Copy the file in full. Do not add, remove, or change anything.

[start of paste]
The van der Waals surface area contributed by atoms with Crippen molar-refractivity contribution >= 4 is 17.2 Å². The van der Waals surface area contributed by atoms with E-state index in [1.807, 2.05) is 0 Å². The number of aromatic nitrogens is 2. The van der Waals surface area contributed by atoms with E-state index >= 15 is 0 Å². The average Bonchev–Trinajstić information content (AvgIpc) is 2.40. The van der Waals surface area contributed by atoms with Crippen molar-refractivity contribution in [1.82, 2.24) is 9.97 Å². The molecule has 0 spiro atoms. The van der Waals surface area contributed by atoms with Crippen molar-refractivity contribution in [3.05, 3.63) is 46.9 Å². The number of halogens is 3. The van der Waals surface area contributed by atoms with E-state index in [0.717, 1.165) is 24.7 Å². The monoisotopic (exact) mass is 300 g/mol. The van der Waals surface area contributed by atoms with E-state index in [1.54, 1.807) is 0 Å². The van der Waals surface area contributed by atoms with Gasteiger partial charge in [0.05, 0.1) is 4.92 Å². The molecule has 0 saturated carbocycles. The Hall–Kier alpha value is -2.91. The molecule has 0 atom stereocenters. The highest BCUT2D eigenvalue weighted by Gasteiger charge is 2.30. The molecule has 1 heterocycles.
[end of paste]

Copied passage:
The van der Waals surface area contributed by atoms with Crippen molar-refractivity contribution >= 4 is 17.2 Å². The van der Waals surface area contributed by atoms with E-state index in [1.807, 2.05) is 0 Å². The number of aromatic nitrogens is 2. The van der Waals surface area contributed by atoms with E-state index >= 15 is 0 Å². The average Bonchev–Trinajstić information content (AvgIpc) is 2.40. The van der Waals surface area contributed by atoms with Crippen molar-refractivity contribution in [1.82, 2.24) is 9.97 Å². The molecule has 0 spiro atoms. The van der Waals surface area contributed by atoms with Crippen molar-refractivity contribution in [3.05, 3.63) is 46.9 Å². The number of halogens is 3. The van der Waals surface area contributed by atoms with E-state index in [0.717, 1.165) is 24.7 Å². The monoisotopic (exact) mass is 300 g/mol. The van der Waals surface area contributed by atoms with E-state index in [1.54, 1.807) is 0 Å². The van der Waals surface area contributed by atoms with Gasteiger partial charge in [0.05, 0.1) is 4.92 Å². The molecule has 0 saturated carbocycles. The Hall–Kier alpha value is -2.91. The molecule has 0 atom stereocenters. The highest BCUT2D eigenvalue weighted by Gasteiger charge is 2.30. The molecule has 1 heterocycles.